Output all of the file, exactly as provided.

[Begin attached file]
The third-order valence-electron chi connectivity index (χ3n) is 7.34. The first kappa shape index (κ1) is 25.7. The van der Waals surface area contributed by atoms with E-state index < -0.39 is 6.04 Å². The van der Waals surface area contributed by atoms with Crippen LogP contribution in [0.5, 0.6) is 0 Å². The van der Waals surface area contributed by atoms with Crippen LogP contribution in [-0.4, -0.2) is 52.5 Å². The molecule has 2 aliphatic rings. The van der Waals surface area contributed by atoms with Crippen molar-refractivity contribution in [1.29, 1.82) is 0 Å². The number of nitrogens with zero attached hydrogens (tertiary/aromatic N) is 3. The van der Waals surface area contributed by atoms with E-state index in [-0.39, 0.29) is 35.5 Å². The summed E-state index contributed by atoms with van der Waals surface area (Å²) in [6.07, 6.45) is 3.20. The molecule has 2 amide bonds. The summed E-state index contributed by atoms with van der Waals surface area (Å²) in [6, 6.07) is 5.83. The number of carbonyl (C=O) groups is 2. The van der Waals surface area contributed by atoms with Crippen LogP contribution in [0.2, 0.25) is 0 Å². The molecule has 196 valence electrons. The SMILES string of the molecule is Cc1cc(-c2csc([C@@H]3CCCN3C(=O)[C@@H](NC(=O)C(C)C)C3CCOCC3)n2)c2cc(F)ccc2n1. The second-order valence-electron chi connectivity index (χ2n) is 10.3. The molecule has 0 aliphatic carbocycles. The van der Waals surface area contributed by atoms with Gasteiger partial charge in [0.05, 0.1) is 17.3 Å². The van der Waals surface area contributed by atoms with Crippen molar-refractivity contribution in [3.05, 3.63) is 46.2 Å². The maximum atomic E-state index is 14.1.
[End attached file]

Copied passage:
The third-order valence-electron chi connectivity index (χ3n) is 7.34. The first kappa shape index (κ1) is 25.7. The van der Waals surface area contributed by atoms with E-state index < -0.39 is 6.04 Å². The van der Waals surface area contributed by atoms with Crippen LogP contribution in [0.5, 0.6) is 0 Å². The van der Waals surface area contributed by atoms with Crippen LogP contribution in [-0.4, -0.2) is 52.5 Å². The molecule has 2 aliphatic rings. The van der Waals surface area contributed by atoms with Crippen molar-refractivity contribution in [1.29, 1.82) is 0 Å². The number of nitrogens with zero attached hydrogens (tertiary/aromatic N) is 3. The van der Waals surface area contributed by atoms with E-state index in [-0.39, 0.29) is 35.5 Å². The summed E-state index contributed by atoms with van der Waals surface area (Å²) in [6.07, 6.45) is 3.20. The molecule has 2 amide bonds. The summed E-state index contributed by atoms with van der Waals surface area (Å²) in [6, 6.07) is 5.83. The number of carbonyl (C=O) groups is 2. The van der Waals surface area contributed by atoms with Crippen LogP contribution in [0.2, 0.25) is 0 Å². The molecule has 196 valence electrons. The SMILES string of the molecule is Cc1cc(-c2csc([C@@H]3CCCN3C(=O)[C@@H](NC(=O)C(C)C)C3CCOCC3)n2)c2cc(F)ccc2n1. The second-order valence-electron chi connectivity index (χ2n) is 10.3. The molecule has 0 aliphatic carbocycles. The van der Waals surface area contributed by atoms with Gasteiger partial charge in [0.05, 0.1) is 17.3 Å². The van der Waals surface area contributed by atoms with Crippen molar-refractivity contribution in [3.05, 3.63) is 46.2 Å². The maximum atomic E-state index is 14.1.